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A Common debate

In terms of stark contrasts, you can’t do much better — warm weekendafternoons playing Frisbee, walking dogs and reading in the shadeversus beer tents, tens of thousands of screaming fans and musiciansplaying axe-shaped guitars while wearing face paint.

In terms of stark contrasts, you can’t do much better — warm weekend afternoons playing Frisbee, walking dogs and reading in the shade versus beer tents, tens of thousands of screaming fans and musicians playing axe-shaped guitars while wearing face paint.

But these seemingly contradictory uses converge on Halifax’s North Common, a public space which has in recent years played host to the biggest private concerts in HRM’s history.

One Halifax regional councillor, however, wants big-ticket events to stay off the grass.
Connaught-Quinpool Coun. Jennifer Watts put forward a motion last week that will be debated by councillors tomorrow, seeking to move all major concerts from the North Common site on the Halifax Common to Garrison Grounds beginning next year. Watts cited concerns from residents near the Common as the principal cause for her motion.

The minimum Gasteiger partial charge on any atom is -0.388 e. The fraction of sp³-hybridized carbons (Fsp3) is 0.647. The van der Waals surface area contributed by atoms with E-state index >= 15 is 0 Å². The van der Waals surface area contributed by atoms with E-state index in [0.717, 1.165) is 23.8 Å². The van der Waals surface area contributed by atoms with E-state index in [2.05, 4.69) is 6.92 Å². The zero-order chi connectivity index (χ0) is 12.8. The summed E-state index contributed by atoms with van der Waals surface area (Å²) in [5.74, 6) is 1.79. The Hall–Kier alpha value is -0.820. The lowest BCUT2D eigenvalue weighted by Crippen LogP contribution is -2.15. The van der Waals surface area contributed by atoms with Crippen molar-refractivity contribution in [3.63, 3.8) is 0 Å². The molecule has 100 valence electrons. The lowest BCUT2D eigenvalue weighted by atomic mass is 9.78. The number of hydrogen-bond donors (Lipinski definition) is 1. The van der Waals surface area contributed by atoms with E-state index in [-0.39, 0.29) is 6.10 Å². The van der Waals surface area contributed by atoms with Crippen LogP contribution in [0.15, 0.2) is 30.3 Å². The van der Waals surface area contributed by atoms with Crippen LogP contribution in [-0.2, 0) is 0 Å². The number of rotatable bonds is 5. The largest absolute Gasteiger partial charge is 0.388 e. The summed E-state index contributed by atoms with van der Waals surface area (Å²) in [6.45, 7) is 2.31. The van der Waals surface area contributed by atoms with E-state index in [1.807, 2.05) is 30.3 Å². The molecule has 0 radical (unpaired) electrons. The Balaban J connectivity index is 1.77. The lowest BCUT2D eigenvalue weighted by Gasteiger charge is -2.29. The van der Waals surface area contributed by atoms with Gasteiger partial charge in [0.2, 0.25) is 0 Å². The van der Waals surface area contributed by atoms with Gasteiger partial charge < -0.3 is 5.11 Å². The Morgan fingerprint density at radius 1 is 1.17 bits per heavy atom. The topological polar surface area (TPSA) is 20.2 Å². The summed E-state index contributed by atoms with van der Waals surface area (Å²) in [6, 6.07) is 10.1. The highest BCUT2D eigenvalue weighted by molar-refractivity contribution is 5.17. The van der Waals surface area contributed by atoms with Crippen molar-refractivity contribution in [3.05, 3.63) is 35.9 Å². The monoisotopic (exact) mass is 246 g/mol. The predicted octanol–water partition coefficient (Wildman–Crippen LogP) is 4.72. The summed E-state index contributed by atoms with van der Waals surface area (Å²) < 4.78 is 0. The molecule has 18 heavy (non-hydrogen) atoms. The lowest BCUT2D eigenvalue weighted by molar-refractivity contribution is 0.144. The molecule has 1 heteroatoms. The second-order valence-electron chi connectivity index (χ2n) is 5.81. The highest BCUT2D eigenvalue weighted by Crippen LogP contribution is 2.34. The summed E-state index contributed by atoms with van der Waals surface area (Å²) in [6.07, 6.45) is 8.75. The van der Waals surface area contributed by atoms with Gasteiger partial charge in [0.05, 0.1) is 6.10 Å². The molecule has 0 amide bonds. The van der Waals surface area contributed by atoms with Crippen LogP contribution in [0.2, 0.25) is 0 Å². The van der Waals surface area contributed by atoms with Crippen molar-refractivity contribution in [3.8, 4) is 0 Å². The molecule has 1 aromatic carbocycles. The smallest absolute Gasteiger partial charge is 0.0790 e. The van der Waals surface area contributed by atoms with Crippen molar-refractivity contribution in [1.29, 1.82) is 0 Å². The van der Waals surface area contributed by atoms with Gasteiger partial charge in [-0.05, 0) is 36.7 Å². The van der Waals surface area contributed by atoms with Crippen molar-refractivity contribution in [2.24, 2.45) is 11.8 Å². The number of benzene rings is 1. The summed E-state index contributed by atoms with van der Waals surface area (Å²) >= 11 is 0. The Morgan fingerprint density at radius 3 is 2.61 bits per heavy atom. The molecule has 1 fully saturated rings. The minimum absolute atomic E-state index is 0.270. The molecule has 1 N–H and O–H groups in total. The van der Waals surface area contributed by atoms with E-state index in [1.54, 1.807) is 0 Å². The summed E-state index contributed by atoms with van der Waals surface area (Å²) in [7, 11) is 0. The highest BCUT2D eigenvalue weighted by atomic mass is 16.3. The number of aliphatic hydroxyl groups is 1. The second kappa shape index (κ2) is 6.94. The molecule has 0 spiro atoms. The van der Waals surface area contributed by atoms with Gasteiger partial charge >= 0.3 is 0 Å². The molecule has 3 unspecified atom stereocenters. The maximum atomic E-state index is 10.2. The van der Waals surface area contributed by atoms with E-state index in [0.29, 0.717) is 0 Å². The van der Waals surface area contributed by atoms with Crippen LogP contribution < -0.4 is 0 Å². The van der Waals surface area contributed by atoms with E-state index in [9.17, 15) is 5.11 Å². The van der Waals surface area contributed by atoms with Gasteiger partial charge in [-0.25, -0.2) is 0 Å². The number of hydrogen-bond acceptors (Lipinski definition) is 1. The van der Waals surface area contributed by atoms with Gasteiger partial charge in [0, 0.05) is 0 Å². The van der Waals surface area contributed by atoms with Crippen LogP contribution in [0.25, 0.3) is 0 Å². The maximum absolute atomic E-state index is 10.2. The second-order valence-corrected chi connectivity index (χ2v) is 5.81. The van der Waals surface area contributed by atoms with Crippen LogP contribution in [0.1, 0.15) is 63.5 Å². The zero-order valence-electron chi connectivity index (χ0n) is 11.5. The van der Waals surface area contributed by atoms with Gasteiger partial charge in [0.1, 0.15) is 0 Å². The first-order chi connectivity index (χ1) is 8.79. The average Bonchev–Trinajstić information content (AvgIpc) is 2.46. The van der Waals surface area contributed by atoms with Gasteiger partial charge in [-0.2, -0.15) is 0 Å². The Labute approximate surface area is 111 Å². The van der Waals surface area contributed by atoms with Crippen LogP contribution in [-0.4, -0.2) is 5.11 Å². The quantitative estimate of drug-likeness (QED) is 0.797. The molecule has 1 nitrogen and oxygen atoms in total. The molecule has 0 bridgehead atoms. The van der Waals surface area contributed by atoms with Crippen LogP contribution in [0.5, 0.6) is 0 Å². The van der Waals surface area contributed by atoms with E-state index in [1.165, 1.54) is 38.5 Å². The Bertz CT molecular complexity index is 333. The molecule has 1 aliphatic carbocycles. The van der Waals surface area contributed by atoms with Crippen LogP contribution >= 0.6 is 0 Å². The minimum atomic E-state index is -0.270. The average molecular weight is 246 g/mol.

One such resident, Cathy Busby, said yesterday many people in her neighbourhood have concerns about what she calls “mega-concerts” on public land.

“I think that it’s really important that the commonness of the Commons is preserved,” Busby said. “I find it wrong that these private corporate mega-concerts kind of move in there.”

But Helen Vickery, owner of a Robie Street guest house, said she doesn’t see much harm in holding concerts on the Common. “If it was night after night, it’d be a different story... (But) it’s only the noise for the one evening, so it really doesn’t disrupt my guests that much,” said Vickery. Local resident Anthony Loring admits the concerts are somewhat disruptive for his day-to-day life, but aren’t usually as bad as he expects.

“When concerts are being prepared for, it is a real hassle, because for a month at a time there’s nothing that you can do here,” Loring said yesterday while walking his dog. “(But) when it happens and when it’s done, we’re usually like ‘well, that wasn’t as bad as we thought it was going to be.’”